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There are a few popular plants marketed around Christmas: learn how to care for the three most popular.

 -By Lynsey Grosfield-

There are a few Christmas plants that consistently hit the stores every year, and they couldn't be more different from one another. Here is the low-down on taking care of the three most popular seasonal botanical all throughout the holidays.

Poinsettias

Poinsettias ( Euphorb ia pulcherrima) are native to Mexico, where they have been used as both a dye and as a symbol of Christmas since the 16th century.

Poinsettias aren’t grown for their flowers but actually for their bracts—which are a specialized form of leaf—that stop the show, they come in colors ranging from white to red, with white marbling, light green with orange, and pink cultivars available as well.

These tropical plants are in fact small trees or shrubs native to seasonally dry forests. This means they should not be exposed to frost, and are vulnerable to disease when overwatered.

It also means that with proper care, they can be kept alive for many years as a houseplant. If you are growing a perennial poinsettia, take care to give it two months of pitch-black nights (no Christmas lights, no light from the TV, etc.), so the bracts are as colorful as possible over the holidays.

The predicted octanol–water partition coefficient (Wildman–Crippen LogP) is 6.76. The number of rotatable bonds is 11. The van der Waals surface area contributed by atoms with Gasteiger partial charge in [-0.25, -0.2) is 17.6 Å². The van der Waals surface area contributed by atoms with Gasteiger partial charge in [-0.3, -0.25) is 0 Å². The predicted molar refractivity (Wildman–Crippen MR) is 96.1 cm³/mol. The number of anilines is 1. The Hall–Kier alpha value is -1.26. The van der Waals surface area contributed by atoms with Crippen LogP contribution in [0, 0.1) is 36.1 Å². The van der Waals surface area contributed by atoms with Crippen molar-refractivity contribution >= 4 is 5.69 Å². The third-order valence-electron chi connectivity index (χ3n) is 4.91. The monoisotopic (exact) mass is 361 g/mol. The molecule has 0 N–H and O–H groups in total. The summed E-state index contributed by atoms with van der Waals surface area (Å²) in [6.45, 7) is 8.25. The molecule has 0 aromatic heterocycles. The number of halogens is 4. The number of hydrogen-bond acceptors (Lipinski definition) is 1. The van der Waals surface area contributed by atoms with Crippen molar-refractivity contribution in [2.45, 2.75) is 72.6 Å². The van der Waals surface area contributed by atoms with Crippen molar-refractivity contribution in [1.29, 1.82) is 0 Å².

Christmas Cactus

Christmas Cactus ( Schlumbergera spp.) is, in reality, a subgroup of a genus of plants that have been hybridized to produce the stunning December floral displays. The cultivars that are available in the Yuletide season have either been bred or provoked to flower at that time, while others flower closer to Thanksgiving or Easter.

Caring for these cacti is relatively easy. They are native to cool coastal forests in South America, and they grow on mossy tree branches rather than in the soil (making them epiphytic or lithophytic). They are relatively free of pests and diseases, and not as sensitive to overwatering as some other cacti.

 

 

 

 Amaryllis ( Hippeastrum spp.) most often come in deep crimson or white when being marketed for the Christmas season. Recently they have begun to be sold as wax-covered bulbs in addition to planted arrangements.

In nature, these South African natives grow in “fynbos” habitat, which is like sandy shrubland or heathland. They need moderate amounts of water to survive and can be re-planted indoors after the season ends. If you’ve bought a waxed bulb, peel off the wax before planting. The bigger the bulbs, the more (and larger) flowers you will have, so keeping them well year after year only means more blooms.

 

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